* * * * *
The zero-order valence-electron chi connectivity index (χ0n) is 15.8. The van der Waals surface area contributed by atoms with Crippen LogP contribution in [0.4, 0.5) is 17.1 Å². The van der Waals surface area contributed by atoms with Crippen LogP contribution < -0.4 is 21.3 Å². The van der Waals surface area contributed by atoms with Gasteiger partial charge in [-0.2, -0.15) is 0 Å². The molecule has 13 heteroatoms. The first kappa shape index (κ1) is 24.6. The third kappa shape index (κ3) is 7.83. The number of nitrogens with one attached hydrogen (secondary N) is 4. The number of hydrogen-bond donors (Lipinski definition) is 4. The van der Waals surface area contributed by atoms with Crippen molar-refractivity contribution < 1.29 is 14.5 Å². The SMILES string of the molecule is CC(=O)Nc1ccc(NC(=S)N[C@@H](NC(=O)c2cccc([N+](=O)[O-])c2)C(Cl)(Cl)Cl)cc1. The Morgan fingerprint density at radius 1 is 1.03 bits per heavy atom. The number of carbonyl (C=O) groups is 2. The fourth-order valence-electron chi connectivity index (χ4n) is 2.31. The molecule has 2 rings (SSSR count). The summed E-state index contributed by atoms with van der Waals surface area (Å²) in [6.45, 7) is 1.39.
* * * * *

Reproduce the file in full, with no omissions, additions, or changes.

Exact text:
The zero-order valence-electron chi connectivity index (χ0n) is 15.8. The van der Waals surface area contributed by atoms with Crippen LogP contribution in [0.4, 0.5) is 17.1 Å². The van der Waals surface area contributed by atoms with Crippen LogP contribution < -0.4 is 21.3 Å². The van der Waals surface area contributed by atoms with Gasteiger partial charge in [-0.2, -0.15) is 0 Å². The molecule has 13 heteroatoms. The first kappa shape index (κ1) is 24.6. The third kappa shape index (κ3) is 7.83. The number of nitrogens with one attached hydrogen (secondary N) is 4. The number of hydrogen-bond donors (Lipinski definition) is 4. The van der Waals surface area contributed by atoms with Crippen molar-refractivity contribution < 1.29 is 14.5 Å². The SMILES string of the molecule is CC(=O)Nc1ccc(NC(=S)N[C@@H](NC(=O)c2cccc([N+](=O)[O-])c2)C(Cl)(Cl)Cl)cc1. The Morgan fingerprint density at radius 1 is 1.03 bits per heavy atom. The number of carbonyl (C=O) groups is 2. The fourth-order valence-electron chi connectivity index (χ4n) is 2.31. The molecule has 2 rings (SSSR count). The summed E-state index contributed by atoms with van der Waals surface area (Å²) in [6.45, 7) is 1.39.